Dual SD card slots
The Fujifilm X-Pro2 has gotten dual SD slots and have been moved from the battery compartment to the side. The lid is solid and will stay in shape. Slot number 1 is a UHS II read/write, where slot number 2 is a regular read/write slot. Fuji didn’t have enough space for two UHSII slots. But don’t worry, the X-Pro2 will read and write to your old cards as well. But if you want the camera to be able to unload from the buffer to the card super fast, you should consider buying UHSII cards. Especially if you want to use the X-Pro2 for video as well as stills.
New FN button on the front lever
Yes, you have an extra FN button ingeniously hidden in the OVF/EVF lever. By default it is assigned to showing frame lines in the OVF. But you can set it up for anything the X-Pro2 will allow you to. I use it for “Preview Exposure and White balance in manual mode”, because I often go back and forth between using flash and ambient light.
The frame line review is pretty smart though. If you are in doubt of what prime to use in a given situation, you switch the frame lines on and evaluate your framing and pick the prime lens that fits the bill.
The smartest OVF on any camera
It’s a bold statement, but it is true. Those who knows the OVF from the Fujifilm X100T knows what I’m on about. Apart from having accurate frame lines, that aligns itself depending on how close you focus, you can also add an EVF into the frame. It can show the whole frame or a zoomed view by pushing the data wheel on the back of the camera.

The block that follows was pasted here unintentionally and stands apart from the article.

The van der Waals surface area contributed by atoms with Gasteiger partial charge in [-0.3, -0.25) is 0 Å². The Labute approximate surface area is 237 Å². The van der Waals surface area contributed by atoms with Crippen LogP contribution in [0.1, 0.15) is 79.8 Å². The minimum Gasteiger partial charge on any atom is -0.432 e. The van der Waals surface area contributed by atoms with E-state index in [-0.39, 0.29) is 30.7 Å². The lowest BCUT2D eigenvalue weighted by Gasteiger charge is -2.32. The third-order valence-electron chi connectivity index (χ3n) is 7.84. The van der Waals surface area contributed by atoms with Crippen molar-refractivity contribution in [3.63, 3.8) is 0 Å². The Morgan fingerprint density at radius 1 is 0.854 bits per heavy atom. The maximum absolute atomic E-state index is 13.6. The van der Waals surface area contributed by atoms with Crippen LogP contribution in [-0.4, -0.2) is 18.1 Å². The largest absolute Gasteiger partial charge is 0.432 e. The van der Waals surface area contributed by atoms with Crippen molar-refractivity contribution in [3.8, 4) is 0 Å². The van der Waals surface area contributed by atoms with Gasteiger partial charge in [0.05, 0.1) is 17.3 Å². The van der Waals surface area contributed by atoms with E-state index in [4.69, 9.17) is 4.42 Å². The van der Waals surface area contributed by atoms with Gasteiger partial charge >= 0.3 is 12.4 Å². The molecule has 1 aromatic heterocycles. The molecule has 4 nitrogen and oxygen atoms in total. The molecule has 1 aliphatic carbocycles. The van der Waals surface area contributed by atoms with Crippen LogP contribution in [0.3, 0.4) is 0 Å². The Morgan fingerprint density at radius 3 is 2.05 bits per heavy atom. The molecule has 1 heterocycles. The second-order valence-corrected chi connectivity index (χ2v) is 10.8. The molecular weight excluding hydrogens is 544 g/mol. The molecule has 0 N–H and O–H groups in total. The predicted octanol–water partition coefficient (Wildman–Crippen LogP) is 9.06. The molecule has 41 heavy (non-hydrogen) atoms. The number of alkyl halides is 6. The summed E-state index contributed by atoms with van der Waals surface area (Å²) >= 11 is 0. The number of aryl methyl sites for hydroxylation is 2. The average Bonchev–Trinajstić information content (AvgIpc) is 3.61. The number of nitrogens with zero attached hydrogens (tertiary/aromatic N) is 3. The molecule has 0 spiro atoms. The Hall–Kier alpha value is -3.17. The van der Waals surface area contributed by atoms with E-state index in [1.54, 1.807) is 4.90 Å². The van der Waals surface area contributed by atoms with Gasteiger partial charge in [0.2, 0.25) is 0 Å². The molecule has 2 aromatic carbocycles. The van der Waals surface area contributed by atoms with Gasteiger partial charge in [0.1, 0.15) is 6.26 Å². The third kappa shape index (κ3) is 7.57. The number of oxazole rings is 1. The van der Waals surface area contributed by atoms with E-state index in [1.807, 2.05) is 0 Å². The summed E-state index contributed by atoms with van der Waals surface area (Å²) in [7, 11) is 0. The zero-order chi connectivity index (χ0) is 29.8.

When is a good situation for using OVF?
If you shoot sports, say boxing or dance or any dynamic scene. You’d like to see if you take the picture at exactly the right time. When the boxer connects or the dancer strikes a pose you’d like. If you use the EVF, you know that you might have squeezed the shutter at the right time if you don’t see the pose or the strike. Because cameras go black while it captures light to the sensor. But using the OVF will allow you to watch if the pose or strike lands with the noise of the shutter and you will be able to see if anything or anyone is about to enter the frame, because you have space outside the frame lines.
A few knobs do more than it seems
The ISO wheel is inside the Shutter speed dial. Exactly like the old SLR and Rangefinder cameras. I.E. the Minolta CLE. You lift up the outer ring and choose your ISO value. It is pretty neat and makes the X-Pro2 stick to the look of an old camera.
On the old film cameras, you picked the ISO at most at every 36 pictures When changing film. Using a digital camera, you use that way more often. So it will take som getting used to. I have no complaints, it is pretty easy.
The exposure wheel now goes to five. Well it goes to three, and then you will go to the menu to decide what the C position will be. An exposure compensation wheel is very handy when shooting in aperture or shutter speed priority or in auto mode. If you quickly have to adjust for a wrong exposure metering or if you shoot against the light.
I don’t use it much though. I’ve gotten used to the manual mode, where shutter speed and aperture is king.
Huge improvement in the menu department
Software design has never really been Fuji’s strong point. But they’ve made the X-Pro2’s menusystem a gazillion times better and way more intuitive by using icons.